DNC Chairwoman Debbie Wasserman Schultz described the Medicare reforms proposed by GOP Vice-Presidential nominee and House Budget Committee Chairman Paul Ryan (R-WI) as "literally a death trap for seniors." White House spokesman Jay Carney told reporters that Ryan's reforms would "change Medicare as we know it."
But it was Obamacare that already changed Medicare as we know it, transforming it literally into a death trap for seniors. Obamacare cut Medicare by $716 billion over the next 10 years alone, mostly by slashing Medicare payments to doctors and hospitals. And that is just a down-payment on what is to come.
Ryan explained all this to the recent AARP convention, calling it "the President's raid on Medicare." Ryan reported, "The first step to a stronger Medicare is to repeal Obamacare, because it represents the worst of both worlds. It weakens Medicare for today's seniors and puts it at risk for the next generation. First, [Obamacare] funnels $716 billion out of Medicare to pay for a new entitlement we didn't even ask for. Second, it puts 15 unelected bureaucrats in charge of Medicare's future."
Medicare's Chief Actuary Rick Foster reports that by the end of this decade, Medicare will be paying less to doctors and hospitals for health care for seniors than Medicaid pays for health care for the poor. And Medicare will be falling further and further behind Medicaid each year. Ultimately, Medicare payment rates will be one-third of what will be paid by private insurance, and only half of what is paid by Medicaid.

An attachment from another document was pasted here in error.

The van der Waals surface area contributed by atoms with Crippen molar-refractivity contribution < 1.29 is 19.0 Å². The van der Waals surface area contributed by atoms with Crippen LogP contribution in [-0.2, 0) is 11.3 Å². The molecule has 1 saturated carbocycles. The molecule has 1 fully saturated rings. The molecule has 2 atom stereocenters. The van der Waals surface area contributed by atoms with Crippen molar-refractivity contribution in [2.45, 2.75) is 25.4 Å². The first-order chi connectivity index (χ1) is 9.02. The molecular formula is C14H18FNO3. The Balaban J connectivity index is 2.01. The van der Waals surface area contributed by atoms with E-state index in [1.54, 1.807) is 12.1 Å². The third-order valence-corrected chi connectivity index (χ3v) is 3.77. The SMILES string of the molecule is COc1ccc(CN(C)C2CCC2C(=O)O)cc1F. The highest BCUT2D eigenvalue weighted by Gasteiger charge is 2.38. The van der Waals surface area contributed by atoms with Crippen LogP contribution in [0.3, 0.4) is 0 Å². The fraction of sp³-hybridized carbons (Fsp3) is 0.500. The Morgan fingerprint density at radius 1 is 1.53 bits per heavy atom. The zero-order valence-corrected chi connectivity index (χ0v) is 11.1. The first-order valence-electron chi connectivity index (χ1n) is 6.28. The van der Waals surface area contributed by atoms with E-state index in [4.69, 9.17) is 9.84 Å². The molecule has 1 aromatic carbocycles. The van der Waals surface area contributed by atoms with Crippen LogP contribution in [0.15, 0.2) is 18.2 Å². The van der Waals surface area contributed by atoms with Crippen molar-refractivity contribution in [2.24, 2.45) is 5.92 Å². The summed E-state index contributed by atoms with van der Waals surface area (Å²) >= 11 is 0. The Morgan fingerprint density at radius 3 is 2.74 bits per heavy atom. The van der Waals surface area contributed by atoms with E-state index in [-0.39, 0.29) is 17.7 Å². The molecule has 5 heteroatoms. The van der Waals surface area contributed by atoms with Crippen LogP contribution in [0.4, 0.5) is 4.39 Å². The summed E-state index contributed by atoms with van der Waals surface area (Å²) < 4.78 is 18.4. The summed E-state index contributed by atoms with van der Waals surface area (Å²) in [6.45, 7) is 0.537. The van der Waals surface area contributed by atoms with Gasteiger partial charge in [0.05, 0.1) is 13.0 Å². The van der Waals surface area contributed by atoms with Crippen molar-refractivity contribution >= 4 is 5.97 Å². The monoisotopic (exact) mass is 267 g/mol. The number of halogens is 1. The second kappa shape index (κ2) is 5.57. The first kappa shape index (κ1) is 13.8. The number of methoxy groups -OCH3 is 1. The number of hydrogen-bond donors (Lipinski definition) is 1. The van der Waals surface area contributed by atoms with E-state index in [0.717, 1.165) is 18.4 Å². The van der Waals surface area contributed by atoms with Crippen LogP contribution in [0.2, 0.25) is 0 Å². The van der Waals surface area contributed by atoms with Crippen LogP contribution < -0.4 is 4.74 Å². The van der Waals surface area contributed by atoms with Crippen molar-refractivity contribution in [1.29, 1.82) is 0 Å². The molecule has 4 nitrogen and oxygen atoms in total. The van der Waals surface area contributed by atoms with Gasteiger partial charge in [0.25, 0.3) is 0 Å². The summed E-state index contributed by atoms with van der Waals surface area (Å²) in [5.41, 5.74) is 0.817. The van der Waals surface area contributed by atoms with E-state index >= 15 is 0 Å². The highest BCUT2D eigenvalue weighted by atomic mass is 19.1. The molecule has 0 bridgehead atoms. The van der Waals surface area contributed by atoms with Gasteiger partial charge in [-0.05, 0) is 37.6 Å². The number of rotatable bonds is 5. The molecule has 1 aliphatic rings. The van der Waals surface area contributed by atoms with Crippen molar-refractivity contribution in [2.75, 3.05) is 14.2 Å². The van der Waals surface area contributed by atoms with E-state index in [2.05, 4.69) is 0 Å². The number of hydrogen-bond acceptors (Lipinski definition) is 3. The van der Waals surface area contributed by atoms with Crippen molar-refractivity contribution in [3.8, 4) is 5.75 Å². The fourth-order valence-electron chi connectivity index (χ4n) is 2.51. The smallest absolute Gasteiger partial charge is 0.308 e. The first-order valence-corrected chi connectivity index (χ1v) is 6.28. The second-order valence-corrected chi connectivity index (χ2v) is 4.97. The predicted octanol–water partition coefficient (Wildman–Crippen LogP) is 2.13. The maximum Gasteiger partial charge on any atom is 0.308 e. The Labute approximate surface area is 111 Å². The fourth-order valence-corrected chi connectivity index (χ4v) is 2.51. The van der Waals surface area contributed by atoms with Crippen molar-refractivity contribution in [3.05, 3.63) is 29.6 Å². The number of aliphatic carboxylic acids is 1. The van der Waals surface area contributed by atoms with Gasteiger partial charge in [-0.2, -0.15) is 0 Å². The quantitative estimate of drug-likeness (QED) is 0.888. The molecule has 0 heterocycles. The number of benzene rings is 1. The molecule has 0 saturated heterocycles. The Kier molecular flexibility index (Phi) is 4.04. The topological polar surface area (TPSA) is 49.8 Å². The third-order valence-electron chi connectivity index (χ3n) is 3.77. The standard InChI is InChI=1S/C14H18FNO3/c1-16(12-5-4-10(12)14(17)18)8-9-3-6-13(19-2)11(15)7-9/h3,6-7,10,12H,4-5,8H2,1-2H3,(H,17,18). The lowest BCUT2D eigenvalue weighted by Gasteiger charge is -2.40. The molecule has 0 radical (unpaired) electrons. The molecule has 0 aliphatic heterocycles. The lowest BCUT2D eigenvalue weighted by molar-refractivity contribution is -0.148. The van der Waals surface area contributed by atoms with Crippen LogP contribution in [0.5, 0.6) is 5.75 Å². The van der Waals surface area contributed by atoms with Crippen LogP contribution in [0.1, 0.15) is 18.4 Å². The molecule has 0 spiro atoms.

But Medicaid does not pay enough for the poor on the program to get timely, essential health care, particularly the sickest and those most in need of the best health care. Academic studies show that the poor suffer worse health outcomes as a result, including premature death.
Under Obamacare, soon enough seniors will be lined up behind welfare mothers in trying to find doctors who will see them, and hospitals that will admit them. These cuts affect seniors already retired today, not just those years into the future.
Foster reports that even before these cuts already two-thirds of hospitals were losing money on Medicare patients. In a few short years, hospitals that serve seniors in particular will begin closing, and retirees will have increasing difficulty obtaining access to care. As Harvard University health economist Joe Newhouse explains, seniors will likely have to seek care at community health centers and safety net hospitals.
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